Worried Market: Amid concern the nation’s property market is overheating, most investors are now demanding greater yields to lend to China property firms, which is a clear indication that they expect borrowers to have a harder time meeting debt payments amid a government clampdown down on lending. Chinese property bubble cannot go on for long. And as when it pops, Chinese manufacturers will start dumping all the steel and the cement that they produce, on other parts of the world. As and when then happens, steel and cement prices will crash.
RE Bubble Could affect the following Chinese companies:
Global Impact Of China Bubble
Emerging Market Funds and ETFs: These are the most obvious losers if China falters. It's not just that China represents 17 % of the MSCI Emerging Market Index, the single largest country weight, but that so many of the other emerging markets, especially those rich in resources such as Brazil and Russia are likely to suffer strong jolts of the Chinese recession.
Australia: China's prosperity has had huge future impacts for Australia's economy in the past, but there are now fears the economic giant has developed a bubble economy. As the clouds surrounding China's bubble economy theory are moving away, making the reality of the huge bubble stark naked, economists have expressed concern that countries like Brazil and Australia which have so far benefited from Chinese markets, are also very likely to left stranded with a heavy dent with the blowing up of the over hot Chinese economy.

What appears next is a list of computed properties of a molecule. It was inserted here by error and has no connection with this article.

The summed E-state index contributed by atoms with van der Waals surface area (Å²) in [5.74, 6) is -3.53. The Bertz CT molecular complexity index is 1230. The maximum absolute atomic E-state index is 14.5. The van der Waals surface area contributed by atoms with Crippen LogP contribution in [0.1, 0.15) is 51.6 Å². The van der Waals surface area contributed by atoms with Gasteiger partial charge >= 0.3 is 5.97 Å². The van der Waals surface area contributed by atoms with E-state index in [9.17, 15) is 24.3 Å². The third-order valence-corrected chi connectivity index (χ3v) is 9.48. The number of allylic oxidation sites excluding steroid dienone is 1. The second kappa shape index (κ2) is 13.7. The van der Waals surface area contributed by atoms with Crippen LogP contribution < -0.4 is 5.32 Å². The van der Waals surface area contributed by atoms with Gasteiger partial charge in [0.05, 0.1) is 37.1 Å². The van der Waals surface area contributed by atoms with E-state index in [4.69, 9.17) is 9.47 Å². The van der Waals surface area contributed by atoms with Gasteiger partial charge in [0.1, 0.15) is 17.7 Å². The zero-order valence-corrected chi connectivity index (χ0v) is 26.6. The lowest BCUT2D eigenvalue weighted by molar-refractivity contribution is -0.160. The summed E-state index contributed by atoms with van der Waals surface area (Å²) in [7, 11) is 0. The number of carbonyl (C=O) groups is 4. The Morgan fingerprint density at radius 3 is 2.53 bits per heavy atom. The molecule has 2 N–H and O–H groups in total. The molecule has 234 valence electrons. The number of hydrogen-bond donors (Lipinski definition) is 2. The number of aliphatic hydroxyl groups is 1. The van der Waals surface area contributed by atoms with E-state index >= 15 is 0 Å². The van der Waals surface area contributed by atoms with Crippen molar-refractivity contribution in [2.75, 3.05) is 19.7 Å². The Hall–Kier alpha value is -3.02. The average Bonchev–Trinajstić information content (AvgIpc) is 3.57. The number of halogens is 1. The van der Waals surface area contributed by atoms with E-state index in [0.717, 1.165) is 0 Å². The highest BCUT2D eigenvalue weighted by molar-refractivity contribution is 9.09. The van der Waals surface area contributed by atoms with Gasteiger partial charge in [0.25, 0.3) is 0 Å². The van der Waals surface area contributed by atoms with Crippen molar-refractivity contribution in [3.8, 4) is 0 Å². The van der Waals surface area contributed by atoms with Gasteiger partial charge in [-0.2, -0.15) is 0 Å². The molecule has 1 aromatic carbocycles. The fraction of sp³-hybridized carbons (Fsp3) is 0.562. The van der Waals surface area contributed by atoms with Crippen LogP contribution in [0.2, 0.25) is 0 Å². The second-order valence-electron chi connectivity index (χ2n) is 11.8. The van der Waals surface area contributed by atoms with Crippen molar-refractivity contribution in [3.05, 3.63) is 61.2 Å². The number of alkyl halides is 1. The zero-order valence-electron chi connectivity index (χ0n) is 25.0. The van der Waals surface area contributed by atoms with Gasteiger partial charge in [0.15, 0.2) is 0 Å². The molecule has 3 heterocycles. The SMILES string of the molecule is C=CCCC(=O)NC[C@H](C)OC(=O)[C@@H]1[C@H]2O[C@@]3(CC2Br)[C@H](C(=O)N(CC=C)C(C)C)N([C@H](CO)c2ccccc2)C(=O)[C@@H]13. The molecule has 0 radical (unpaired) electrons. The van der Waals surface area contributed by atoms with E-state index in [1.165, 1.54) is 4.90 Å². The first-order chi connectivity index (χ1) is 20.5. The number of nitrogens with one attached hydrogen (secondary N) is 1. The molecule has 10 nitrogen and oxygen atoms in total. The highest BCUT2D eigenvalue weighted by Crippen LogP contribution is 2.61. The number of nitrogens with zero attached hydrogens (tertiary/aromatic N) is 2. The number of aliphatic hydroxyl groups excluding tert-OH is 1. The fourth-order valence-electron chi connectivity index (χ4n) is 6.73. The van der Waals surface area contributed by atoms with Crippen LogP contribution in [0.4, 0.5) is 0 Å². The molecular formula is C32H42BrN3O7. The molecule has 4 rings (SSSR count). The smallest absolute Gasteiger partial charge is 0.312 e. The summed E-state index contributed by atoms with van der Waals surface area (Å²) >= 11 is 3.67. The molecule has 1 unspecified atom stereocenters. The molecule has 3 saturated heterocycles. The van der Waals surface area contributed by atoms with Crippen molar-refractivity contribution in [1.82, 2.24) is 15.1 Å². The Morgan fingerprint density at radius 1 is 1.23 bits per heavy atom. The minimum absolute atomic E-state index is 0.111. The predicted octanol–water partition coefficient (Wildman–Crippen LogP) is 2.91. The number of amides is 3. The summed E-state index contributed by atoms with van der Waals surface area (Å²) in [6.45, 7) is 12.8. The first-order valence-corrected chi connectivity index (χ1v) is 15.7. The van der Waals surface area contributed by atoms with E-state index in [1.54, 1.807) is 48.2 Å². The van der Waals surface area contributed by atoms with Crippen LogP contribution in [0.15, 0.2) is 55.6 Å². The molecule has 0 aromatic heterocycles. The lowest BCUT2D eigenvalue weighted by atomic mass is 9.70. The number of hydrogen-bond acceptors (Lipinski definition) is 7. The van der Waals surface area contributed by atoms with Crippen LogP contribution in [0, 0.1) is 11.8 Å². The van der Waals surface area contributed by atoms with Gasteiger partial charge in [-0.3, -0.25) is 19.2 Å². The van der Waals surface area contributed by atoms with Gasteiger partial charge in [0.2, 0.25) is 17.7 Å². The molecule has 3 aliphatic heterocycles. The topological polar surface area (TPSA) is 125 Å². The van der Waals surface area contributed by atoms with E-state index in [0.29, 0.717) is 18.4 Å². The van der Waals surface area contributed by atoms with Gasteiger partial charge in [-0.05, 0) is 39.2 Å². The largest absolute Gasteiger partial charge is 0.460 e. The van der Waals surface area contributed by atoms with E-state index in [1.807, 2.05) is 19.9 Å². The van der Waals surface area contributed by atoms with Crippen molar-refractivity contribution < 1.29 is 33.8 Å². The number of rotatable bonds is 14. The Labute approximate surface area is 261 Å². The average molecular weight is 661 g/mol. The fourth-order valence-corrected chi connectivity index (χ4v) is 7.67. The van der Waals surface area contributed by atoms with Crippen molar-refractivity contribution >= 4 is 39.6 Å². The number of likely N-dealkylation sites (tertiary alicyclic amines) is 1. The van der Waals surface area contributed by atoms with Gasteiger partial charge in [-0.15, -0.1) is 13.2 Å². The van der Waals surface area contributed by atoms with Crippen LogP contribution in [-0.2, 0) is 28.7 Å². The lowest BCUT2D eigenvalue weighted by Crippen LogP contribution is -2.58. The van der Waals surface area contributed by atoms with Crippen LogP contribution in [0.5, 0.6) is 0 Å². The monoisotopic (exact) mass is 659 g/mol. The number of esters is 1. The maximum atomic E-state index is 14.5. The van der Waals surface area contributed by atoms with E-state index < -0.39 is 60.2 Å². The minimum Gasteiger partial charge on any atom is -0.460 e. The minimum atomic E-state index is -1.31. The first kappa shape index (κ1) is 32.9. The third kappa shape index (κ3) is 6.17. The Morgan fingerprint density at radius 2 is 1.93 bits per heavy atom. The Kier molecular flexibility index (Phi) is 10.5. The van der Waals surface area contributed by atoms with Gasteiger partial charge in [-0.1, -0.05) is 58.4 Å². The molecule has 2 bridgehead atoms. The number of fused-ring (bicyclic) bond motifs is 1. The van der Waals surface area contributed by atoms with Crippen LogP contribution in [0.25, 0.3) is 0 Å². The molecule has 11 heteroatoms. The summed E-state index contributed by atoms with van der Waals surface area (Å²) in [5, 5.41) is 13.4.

China's Human Resource Abuse
Another very important element of the Chinese growth story is the government-sponsored abuse of the country’s human resource, the largest in the world. China is the manufacturing base of the world with cost effective products but not many people seem to understand that China has cheap labor mainly because the government literally robs most of their hard earned money by printing trillions and trillions of Yuan that were used to finance infrastructure project and to maintain cheap labor through a cheap currency. Not only are the Chinese workforces fighting with their lives, majority of Chinese peasants are hand to mouth farm labor who have no other alternative but to work at any cost to survive or to sustain their families in rural areas. What’s more shocking is that the migrant workers are forced to commit suicides in order to get a raise, but with the growing high misallocation of wealth, a petty wage increase is unlikely to solve the problem.